Monday

22nd May 2017

Investigation

Le Pen-Putin friendship goes back a long way

  • Marine Le Pen says she met Vladimir Putin only once, while in fact she met him three times. (Photo: Marine Le Pen/Facebook)

There’s a curious painting on the wall in Marine Le Pen's headquarters in the chic 8th arrondissement in Paris.

It shows the far-right candidate in the French presidential election with the Russian and US presidents on either side. On a black background, in the style of the Soviet era, Le Pen, Vladimir Putin, and Donald Trump gaze out to a common horizon.

  • In the European Parliament, the 22 FN MEPs vote as one man as soon as it is to defend Russian interests. (Photo: europarl.europa.eu)

She got it as a gift from a Russian nationalist activist whom she met in Paris a few days after she met Putin in Moscow on 24 March.

Her meeting with Putin was a political masterstroke. It showcased her idea of putting France at the centre of a nationalist Washington-Paris-Moscow axis if she was elected.

Putin used it to send a political message to Europe.

The high-profile event at his Kremlin palace, held just one month before the first round of the French election on Sunday (23 April), was designed to show that he still backed her despite her party, the National Front’s (FN), failure to win anything in French regional elections in 2015.

Le Pen has also praised Trump, even if she had nothing nice to say about his missile strike in Syria on 6 April against Russia’s ally, Syrian president Bashar al-Assad.

Her admiration of Putin goes back further and has been more constant, however.

The surprise meeting on 24 March was said by Le Pen and by several media to be first of its kind.

But in fact she already met him in 2014 and in 2015.

Three high-level sources in the FN told the authors of this article that the meetings took place amid the utmost secrecy.

The FN founder, and her father, Jean-Marie Le Pen, let the cat out of the bag in a recent BBC documentary.

"I've never met him [Putin], but he's met Marine," he said in an interview conducted prior to 24 March.

Her then-foreign affairs adviser and an FN MEP, Aymeric Chauprade, also told the French BFMTV channel in December 2014 that she had met Putin in what he described as "unofficial" and "friendly" talks.

She reacted to both her father and Chauprade’s words with immediate denials.

"She gave me the green light to speak about her meeting with Putin and then she disowned me," Chauprade, who left the FN in 2015 after falling out with Le Pen, later told the authors of this article.

Le Pen’s people also denied that she asked Putin for money on 24 March.

Ludovic de Danne, her foreign affairs adviser, told press that she "did not discuss any issue linked to any bank loan".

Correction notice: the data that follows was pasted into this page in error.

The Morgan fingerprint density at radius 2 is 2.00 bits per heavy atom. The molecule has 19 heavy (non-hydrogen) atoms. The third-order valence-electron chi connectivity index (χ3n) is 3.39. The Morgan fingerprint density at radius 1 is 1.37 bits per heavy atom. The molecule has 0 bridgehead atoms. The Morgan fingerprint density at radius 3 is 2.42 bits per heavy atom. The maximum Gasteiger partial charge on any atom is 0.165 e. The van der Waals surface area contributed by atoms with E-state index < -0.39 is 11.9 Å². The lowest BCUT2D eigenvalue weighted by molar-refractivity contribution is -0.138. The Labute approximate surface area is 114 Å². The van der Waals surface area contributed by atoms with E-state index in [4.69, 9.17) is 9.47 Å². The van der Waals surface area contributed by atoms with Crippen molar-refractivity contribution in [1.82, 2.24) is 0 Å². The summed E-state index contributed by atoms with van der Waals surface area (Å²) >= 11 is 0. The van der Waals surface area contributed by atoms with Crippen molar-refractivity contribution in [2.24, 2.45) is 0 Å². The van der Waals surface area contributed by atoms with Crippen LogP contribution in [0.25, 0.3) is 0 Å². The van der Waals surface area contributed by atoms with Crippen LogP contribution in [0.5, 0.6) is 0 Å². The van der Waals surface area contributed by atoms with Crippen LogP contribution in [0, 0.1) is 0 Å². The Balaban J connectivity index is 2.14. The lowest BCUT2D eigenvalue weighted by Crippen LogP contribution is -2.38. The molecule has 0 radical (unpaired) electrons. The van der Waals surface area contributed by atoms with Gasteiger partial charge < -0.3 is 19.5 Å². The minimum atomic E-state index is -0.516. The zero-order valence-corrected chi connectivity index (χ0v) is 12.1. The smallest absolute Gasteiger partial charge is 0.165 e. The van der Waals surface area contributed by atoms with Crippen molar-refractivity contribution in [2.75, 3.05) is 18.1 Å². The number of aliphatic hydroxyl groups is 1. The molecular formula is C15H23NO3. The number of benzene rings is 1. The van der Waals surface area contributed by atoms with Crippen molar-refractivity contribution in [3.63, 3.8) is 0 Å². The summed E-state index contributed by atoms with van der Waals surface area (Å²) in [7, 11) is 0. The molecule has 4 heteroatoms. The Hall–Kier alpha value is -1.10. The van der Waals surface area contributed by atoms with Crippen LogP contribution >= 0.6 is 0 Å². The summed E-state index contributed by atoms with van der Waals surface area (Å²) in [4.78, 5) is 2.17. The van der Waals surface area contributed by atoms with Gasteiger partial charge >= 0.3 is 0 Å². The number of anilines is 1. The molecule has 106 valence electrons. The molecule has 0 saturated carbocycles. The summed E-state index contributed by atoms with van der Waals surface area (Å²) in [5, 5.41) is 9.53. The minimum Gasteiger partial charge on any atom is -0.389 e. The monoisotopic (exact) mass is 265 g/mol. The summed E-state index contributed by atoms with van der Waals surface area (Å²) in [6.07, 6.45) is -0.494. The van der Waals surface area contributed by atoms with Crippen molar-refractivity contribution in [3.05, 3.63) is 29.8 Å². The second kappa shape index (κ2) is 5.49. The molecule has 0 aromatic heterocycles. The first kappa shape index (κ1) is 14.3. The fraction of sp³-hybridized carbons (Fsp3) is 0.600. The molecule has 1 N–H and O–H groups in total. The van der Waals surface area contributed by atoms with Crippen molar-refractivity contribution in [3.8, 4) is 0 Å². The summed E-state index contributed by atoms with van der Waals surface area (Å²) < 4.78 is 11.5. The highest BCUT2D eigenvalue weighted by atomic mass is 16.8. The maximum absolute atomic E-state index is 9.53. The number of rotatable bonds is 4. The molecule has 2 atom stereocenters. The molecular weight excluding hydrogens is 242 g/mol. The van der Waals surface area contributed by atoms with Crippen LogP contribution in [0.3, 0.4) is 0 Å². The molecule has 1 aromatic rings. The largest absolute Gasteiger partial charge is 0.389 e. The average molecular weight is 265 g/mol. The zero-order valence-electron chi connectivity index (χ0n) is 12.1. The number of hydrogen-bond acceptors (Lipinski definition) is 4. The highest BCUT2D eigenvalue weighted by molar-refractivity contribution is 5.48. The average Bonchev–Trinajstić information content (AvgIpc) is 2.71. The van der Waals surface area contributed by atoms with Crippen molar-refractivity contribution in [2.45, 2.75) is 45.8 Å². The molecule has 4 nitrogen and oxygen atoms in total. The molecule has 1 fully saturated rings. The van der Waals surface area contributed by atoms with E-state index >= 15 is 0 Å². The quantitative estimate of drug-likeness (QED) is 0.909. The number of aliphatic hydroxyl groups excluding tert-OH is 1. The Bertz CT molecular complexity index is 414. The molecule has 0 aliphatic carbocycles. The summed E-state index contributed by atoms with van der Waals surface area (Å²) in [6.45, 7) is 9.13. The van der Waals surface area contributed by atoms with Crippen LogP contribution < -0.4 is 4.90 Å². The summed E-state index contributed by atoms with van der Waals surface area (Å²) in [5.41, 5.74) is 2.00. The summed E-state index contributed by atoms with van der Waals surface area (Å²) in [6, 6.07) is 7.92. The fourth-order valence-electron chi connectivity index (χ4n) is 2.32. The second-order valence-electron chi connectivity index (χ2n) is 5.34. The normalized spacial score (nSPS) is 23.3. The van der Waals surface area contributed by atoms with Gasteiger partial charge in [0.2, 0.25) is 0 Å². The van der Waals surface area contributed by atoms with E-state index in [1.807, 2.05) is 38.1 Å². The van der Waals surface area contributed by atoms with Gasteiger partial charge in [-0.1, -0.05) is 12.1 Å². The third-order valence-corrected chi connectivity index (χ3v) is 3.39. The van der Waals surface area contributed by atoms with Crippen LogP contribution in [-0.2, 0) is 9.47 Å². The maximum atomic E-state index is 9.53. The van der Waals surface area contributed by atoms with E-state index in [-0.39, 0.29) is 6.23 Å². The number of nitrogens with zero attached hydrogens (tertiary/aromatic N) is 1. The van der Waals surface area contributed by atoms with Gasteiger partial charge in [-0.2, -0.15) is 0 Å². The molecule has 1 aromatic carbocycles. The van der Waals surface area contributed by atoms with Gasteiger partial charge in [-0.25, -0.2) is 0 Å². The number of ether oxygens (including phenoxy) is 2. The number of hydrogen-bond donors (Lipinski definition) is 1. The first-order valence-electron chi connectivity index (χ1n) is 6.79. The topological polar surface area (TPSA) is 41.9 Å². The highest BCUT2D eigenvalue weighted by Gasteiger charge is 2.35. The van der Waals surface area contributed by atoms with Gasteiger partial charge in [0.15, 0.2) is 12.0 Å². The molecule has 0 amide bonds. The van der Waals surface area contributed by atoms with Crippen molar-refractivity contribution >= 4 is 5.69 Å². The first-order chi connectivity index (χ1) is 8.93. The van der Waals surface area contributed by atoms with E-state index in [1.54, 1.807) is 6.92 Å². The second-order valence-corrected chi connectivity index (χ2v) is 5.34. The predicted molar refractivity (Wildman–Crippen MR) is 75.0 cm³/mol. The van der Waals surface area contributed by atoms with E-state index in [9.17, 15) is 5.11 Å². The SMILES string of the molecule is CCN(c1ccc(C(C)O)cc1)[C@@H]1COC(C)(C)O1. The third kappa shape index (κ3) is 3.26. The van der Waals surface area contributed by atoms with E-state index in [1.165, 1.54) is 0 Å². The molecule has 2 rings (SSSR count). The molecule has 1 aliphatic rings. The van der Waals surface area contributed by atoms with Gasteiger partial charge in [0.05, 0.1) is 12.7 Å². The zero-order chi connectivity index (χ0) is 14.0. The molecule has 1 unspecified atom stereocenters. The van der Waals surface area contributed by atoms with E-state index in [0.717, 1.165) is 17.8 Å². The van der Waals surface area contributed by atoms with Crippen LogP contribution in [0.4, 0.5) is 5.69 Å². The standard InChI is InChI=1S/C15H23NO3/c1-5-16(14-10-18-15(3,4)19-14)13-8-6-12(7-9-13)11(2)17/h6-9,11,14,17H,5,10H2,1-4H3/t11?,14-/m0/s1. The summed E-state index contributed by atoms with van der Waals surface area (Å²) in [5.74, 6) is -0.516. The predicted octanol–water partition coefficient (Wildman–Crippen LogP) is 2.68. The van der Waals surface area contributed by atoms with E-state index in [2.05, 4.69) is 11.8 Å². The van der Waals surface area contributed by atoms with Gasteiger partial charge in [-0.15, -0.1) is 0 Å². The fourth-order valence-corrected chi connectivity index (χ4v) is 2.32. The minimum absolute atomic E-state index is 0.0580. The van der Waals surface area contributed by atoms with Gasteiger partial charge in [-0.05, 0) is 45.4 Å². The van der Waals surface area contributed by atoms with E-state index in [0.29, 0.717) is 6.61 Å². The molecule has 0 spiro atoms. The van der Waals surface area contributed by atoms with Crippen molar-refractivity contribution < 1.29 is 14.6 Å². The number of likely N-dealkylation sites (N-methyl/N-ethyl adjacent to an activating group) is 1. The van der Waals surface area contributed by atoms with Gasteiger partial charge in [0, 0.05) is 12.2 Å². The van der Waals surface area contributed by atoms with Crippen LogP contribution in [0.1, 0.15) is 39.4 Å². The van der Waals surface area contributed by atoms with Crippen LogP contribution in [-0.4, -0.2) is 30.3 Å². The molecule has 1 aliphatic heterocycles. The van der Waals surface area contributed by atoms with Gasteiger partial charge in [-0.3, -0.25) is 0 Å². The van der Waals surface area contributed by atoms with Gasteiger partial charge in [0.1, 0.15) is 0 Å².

But the question is worth asking twice.

The FN is still looking for several millions of euros to fund its presidential campaign and to contest the subsequent parliamentary election in June.

Track record

It also has a track record of taking Russian money.

The Mediapart news website in France has revealed that the FN already benefited from Russian loans.

Jean-Marie Le Pen’s micro-party within the FN borrowed €2 million in April 2014 with the help of a Russian oligarch to fund its EU election campaign that year.

Marine Le Pen obtained a €9 million loan for the FN from the First Czech Russian Bank (FCRB) five months later.

In June 2016 she also approved a request for a €3 million loan from another Russian lender, the Strategy bank. According to the document, signed by Le Pen and published by Mediapart on 30 March, the purpose of this loan was “financing [of] the electoral campaign” for the French presidency.

The FN’s sponsors, the FCRB and Strategy, were obscure Russian banks who did not turn out to be reliable partners.

The FCRB lost its licence in July 2016 and its deputy director was arrested in January on suspicion of a massive embezzlement.

Strategy bank also lost its licence one month later and Wallerand de Saint Just, the FN treasurer, has said that the €3 million loan was just a “plan" that had "no follow-up".

The FCRB and Strategy deals were brokered by the same middleman, Jean-Luc Schaffhauser, an FN MEP.

Schaffhauser has a fat address book in the former USSR. He worked as consultant for Auchan, a French retail group, for Dassault, a business jet and military aircraft maker, and for the oil company Total before joining Le Pen in 2012.

He admitted to getting a €140,000 commission for "work done”, but, as with Le Pen and Putin, there is suspicion that there was more money involved.

Several sources said Schaffhauser’s fee was in fact €450,000. He denies that, but Tracfin, the French anti-money laundering bureau, is looking into the affair.

The US intelligence authorities are also digging deeper.

According to the French publication, Le Canard Enchaine, Mike Turner, a US senator, said in a letter to James Clapper, a US intelligence chief, that the FN asked to borrow €28.7 million from Russia in January 2016.

Le Pen and other party officials denied it.

But a declassified US intelligence report in January said Putin planned “future influence efforts worldwide, including against US allies and their election processes" after his meddling in the US vote last year.

Richard Burr, the head of the Senate intelligence committee, which is looking into US election rigging, also said in March that ”the Russians are actively involved in the French elections”.

Strings attached?

The National Front has always claimed that its Russian loans did not come with strings attached.

Schaffhauser told the BBC last April that the €9 million loan from FCRB was "not a political loan" but a "commercial loan".

Le Pen said "insinuations” that Russia had bought influence in her party were “outrageous and injurious".